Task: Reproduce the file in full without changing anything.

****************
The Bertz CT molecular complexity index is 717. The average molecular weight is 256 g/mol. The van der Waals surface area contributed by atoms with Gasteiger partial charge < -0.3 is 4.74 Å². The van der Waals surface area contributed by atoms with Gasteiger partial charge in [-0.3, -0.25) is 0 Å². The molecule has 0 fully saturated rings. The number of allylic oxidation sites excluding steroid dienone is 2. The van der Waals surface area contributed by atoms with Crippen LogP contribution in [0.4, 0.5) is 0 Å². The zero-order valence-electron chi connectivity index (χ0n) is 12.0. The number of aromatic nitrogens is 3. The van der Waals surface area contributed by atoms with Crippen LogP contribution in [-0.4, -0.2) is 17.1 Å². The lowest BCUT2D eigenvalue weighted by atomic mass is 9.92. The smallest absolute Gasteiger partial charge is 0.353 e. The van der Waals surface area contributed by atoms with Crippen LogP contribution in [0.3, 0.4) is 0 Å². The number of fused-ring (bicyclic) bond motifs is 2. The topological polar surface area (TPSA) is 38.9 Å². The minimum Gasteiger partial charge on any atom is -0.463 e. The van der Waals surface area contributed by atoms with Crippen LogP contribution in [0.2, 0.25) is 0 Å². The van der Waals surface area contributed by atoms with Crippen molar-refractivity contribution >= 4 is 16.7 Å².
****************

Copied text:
The Bertz CT molecular complexity index is 717. The average molecular weight is 256 g/mol. The van der Waals surface area contributed by atoms with Gasteiger partial charge < -0.3 is 4.74 Å². The van der Waals surface area contributed by atoms with Gasteiger partial charge in [-0.3, -0.25) is 0 Å². The molecule has 0 fully saturated rings. The number of allylic oxidation sites excluding steroid dienone is 2. The van der Waals surface area contributed by atoms with Crippen LogP contribution in [0.4, 0.5) is 0 Å². The zero-order valence-electron chi connectivity index (χ0n) is 12.0. The number of aromatic nitrogens is 3. The van der Waals surface area contributed by atoms with Crippen LogP contribution in [-0.4, -0.2) is 17.1 Å². The lowest BCUT2D eigenvalue weighted by atomic mass is 9.92. The smallest absolute Gasteiger partial charge is 0.353 e. The van der Waals surface area contributed by atoms with Crippen LogP contribution in [0.3, 0.4) is 0 Å². The number of fused-ring (bicyclic) bond motifs is 2. The topological polar surface area (TPSA) is 38.9 Å². The minimum Gasteiger partial charge on any atom is -0.463 e. The van der Waals surface area contributed by atoms with Crippen LogP contribution in [0.2, 0.25) is 0 Å². The van der Waals surface area contributed by atoms with Crippen molar-refractivity contribution >= 4 is 16.7 Å².